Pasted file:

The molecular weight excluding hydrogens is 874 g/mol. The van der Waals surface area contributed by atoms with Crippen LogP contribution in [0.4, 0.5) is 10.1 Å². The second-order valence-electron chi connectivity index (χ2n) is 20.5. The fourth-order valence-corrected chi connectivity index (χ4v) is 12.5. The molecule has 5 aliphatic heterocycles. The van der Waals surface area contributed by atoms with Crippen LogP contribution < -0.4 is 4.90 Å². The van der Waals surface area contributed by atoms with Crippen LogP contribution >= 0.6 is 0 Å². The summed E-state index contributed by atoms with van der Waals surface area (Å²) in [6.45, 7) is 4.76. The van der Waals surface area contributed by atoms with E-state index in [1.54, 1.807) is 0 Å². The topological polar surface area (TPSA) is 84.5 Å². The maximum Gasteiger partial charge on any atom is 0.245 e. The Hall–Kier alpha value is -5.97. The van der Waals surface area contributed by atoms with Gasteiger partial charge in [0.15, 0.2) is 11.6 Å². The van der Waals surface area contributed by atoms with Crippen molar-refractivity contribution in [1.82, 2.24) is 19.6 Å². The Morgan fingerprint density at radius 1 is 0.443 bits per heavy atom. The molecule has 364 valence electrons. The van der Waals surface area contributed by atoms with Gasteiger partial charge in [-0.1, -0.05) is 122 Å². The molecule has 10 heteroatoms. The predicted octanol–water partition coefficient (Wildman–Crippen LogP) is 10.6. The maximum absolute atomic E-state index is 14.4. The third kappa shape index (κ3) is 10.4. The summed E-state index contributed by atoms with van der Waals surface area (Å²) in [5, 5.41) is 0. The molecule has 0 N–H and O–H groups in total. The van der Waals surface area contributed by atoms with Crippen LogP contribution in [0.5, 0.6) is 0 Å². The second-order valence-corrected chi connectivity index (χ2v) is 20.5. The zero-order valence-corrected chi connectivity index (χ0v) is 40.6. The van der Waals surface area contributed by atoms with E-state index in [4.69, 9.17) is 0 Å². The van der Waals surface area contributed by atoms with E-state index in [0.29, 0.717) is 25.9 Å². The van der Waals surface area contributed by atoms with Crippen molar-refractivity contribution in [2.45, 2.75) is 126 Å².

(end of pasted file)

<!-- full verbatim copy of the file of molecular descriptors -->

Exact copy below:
The molecular weight excluding hydrogens is 874 g/mol. The van der Waals surface area contributed by atoms with Crippen LogP contribution in [0.4, 0.5) is 10.1 Å². The second-order valence-electron chi connectivity index (χ2n) is 20.5. The fourth-order valence-corrected chi connectivity index (χ4v) is 12.5. The molecule has 5 aliphatic heterocycles. The van der Waals surface area contributed by atoms with Crippen LogP contribution < -0.4 is 4.90 Å². The van der Waals surface area contributed by atoms with Crippen LogP contribution >= 0.6 is 0 Å². The summed E-state index contributed by atoms with van der Waals surface area (Å²) in [6.45, 7) is 4.76. The van der Waals surface area contributed by atoms with E-state index in [1.54, 1.807) is 0 Å². The topological polar surface area (TPSA) is 84.5 Å². The maximum Gasteiger partial charge on any atom is 0.245 e. The Hall–Kier alpha value is -5.97. The van der Waals surface area contributed by atoms with Gasteiger partial charge in [0.15, 0.2) is 11.6 Å². The van der Waals surface area contributed by atoms with Crippen molar-refractivity contribution in [1.82, 2.24) is 19.6 Å². The Morgan fingerprint density at radius 1 is 0.443 bits per heavy atom. The molecule has 364 valence electrons. The van der Waals surface area contributed by atoms with Gasteiger partial charge in [-0.1, -0.05) is 122 Å². The molecule has 10 heteroatoms. The predicted octanol–water partition coefficient (Wildman–Crippen LogP) is 10.6. The maximum absolute atomic E-state index is 14.4. The third kappa shape index (κ3) is 10.4. The summed E-state index contributed by atoms with van der Waals surface area (Å²) in [5, 5.41) is 0. The molecule has 0 N–H and O–H groups in total. The van der Waals surface area contributed by atoms with Crippen LogP contribution in [0.5, 0.6) is 0 Å². The second-order valence-corrected chi connectivity index (χ2v) is 20.5. The zero-order valence-corrected chi connectivity index (χ0v) is 40.6. The van der Waals surface area contributed by atoms with E-state index in [4.69, 9.17) is 0 Å². The van der Waals surface area contributed by atoms with E-state index in [0.29, 0.717) is 25.9 Å². The van der Waals surface area contributed by atoms with Crippen molar-refractivity contribution in [2.45, 2.75) is 126 Å².